What I doubt we will hear from the other side of the aisle is the plain and simple truth of the two policies the Chairman has followed. While it is true that various Chairmen of the Judiciary Committee have used the blue-slip process in different ways, some to work unfairness and others to attempt to remedy it, it is also true that each of those Chairmen was consistent in his application of his own policy -- that is, until now.
The double standards that the Republican majority has adopted obviously depend upon the occupant of the White House. This change in practice marks another example of their double standards. Last year the Republican majority chose to abandon our historic practice of bipartisan investigation. The Republican majority also chose to abandon the meaning and consistent practice of protecting minority rights through a longstanding Committee rule that required a member of the minority to vote to cut off debate in order to bring a matter to a vote. With this hearing, the Committee takes another giant step in the direction of unprincipled partisanship. Republican Senators will apparently stop at nothing in their efforts to aid and abet this White House in its efforts to pack the federal judiciary.
The Republican Senate majority refused for over four years to consider President Clinton's well-qualified nominee, Helene White, to the Sixth Circuit. Judge White has served on the Michigan Court of Appeals with Judge Griffin since 1993, and, prior to her successful election to that seat, served for nearly 10 years as a trial judge, handling a wide range of civil and criminal cases. She was first nominated by President Clinton in January 1997, but the Republican-led Senate refused to act on her nomination. She waited in vain for over 1,454 days for a hearing, before President Bush withdrew her nomination in March 2001.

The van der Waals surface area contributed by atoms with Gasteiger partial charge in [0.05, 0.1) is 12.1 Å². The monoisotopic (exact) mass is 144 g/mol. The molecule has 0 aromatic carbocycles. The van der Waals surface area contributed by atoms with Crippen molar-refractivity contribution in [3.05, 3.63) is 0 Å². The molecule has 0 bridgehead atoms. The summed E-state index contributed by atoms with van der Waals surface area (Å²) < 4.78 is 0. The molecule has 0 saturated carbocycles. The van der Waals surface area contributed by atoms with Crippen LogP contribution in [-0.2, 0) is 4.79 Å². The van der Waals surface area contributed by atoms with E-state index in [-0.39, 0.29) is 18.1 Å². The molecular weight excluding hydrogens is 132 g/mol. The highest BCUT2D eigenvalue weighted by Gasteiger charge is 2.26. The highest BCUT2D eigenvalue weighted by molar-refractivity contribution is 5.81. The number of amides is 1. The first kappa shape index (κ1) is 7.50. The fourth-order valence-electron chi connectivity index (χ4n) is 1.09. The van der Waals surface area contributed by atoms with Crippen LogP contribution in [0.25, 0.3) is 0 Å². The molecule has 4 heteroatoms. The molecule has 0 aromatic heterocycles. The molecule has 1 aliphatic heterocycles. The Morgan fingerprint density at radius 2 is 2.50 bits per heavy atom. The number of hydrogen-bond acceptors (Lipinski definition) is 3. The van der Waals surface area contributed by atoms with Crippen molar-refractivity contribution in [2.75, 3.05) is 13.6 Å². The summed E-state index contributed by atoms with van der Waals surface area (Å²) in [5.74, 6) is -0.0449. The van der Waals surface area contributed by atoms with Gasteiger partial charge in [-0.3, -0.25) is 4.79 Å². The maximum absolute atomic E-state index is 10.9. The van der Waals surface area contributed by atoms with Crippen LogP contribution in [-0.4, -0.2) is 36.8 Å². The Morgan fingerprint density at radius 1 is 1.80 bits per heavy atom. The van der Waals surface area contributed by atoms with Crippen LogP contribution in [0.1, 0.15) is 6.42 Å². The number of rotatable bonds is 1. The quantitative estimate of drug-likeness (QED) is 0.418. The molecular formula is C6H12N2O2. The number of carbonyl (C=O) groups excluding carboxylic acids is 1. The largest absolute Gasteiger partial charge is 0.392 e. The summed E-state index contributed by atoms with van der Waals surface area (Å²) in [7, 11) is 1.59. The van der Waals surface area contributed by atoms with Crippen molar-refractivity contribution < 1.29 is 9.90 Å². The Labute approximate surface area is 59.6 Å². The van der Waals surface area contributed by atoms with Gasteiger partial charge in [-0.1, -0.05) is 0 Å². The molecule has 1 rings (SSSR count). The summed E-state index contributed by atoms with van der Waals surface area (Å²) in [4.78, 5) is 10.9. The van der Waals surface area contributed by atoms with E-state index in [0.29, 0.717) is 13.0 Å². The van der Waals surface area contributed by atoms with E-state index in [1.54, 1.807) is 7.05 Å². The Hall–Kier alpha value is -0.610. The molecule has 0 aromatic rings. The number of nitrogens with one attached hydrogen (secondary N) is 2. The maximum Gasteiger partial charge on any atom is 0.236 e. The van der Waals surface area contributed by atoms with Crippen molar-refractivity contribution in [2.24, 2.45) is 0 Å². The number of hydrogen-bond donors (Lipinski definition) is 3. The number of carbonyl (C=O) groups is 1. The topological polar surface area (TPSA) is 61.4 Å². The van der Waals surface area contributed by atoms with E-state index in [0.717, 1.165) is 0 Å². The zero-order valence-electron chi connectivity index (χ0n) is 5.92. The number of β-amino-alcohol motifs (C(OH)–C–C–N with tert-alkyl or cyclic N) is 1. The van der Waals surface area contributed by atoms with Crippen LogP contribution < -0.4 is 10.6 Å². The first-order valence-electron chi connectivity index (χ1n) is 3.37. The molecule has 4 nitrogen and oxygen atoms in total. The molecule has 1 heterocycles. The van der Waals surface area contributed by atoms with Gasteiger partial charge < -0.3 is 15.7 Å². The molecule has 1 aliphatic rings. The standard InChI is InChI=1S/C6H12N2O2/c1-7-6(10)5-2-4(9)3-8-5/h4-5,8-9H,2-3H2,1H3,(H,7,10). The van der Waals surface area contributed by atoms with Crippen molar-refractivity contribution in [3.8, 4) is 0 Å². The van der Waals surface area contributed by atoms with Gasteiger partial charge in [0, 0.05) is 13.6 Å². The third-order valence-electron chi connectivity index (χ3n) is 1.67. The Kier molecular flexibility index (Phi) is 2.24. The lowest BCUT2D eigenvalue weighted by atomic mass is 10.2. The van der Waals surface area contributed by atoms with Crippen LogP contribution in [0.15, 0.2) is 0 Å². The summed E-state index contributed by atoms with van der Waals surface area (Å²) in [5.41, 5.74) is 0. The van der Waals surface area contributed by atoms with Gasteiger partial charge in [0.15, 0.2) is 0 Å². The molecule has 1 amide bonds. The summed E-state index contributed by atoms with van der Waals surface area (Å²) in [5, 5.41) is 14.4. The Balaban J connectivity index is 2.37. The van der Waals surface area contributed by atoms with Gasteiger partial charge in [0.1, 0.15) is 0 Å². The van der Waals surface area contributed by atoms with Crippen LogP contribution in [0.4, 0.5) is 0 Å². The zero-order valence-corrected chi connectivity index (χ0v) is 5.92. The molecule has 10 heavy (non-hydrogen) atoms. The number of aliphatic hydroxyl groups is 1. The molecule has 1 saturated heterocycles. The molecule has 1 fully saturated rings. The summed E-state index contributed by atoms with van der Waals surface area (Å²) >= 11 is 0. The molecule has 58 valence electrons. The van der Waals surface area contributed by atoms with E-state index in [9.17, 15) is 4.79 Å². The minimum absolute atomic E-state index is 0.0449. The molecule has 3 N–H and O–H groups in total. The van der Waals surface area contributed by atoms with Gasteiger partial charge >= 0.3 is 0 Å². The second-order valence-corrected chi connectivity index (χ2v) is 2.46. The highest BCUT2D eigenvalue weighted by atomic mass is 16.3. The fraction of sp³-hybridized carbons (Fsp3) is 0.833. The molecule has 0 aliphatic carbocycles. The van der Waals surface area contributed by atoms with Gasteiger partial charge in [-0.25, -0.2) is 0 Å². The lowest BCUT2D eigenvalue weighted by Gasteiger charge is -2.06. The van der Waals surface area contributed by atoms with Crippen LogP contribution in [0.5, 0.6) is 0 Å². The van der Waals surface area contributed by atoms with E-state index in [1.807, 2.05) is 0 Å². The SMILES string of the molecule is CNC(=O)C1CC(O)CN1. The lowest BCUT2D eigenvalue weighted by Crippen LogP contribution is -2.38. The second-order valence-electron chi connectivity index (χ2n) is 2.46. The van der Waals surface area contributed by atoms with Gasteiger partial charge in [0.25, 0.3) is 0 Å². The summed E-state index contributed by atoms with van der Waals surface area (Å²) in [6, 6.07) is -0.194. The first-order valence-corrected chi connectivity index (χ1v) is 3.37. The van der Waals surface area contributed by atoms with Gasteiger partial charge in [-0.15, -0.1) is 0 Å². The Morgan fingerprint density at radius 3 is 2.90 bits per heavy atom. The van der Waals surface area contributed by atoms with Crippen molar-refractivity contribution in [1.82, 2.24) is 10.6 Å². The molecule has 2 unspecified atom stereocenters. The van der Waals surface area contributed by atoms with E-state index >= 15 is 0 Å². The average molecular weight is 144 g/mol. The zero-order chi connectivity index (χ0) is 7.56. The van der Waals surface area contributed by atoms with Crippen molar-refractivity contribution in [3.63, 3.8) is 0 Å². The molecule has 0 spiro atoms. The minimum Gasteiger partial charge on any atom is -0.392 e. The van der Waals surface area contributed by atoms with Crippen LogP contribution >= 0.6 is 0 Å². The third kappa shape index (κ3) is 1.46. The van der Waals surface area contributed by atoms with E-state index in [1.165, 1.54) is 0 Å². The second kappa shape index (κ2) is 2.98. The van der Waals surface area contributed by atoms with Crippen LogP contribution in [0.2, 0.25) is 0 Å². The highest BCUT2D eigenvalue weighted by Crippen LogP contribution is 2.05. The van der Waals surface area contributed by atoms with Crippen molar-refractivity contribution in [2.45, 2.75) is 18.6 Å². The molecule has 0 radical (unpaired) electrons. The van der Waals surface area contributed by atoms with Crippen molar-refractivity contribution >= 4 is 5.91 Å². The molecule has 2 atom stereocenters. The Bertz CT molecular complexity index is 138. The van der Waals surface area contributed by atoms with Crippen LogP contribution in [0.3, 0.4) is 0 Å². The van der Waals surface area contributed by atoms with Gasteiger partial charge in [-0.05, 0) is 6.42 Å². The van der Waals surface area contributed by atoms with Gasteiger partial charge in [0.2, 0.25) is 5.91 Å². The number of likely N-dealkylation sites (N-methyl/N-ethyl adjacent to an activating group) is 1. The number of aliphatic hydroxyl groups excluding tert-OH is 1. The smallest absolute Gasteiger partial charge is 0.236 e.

President Clinton had also nominated Kathleen McCree Lewis. She is the daughter of a former Solicitor General of the United States and a former Sixth Circuit Judge. She was also passed over for hearings for years. No effort was made to accord her consideration in the last 18 months of President Clinton's term. We have a double standard at work now.
Under our Constitution, the Senate has an important role in the selection of our judiciary. The brilliant design of our Founders established that the first two branches of government would work together to equip the third branch to serve as an independent arbiter of justice. As columnist George Will wrote: "A proper constitution distributes power among legislative, executive and judicial institutions so that the will of the majority can be measured, expressed in policy and, for the protection of minorities, somewhat limited." The structure of our Constitution and our own Senate rules of self-governance are designed to protect minority rights and to encourage consensus.
Despite the razor-thin margin of recent elections, the majority party is not acting in a measured way but in complete disregard for the traditions of bipartisanship that are the hallmark of the Senate. It has acted to ignore precedents and reinterpret longstanding rules to its advantage. This practice of might makes right is wrong.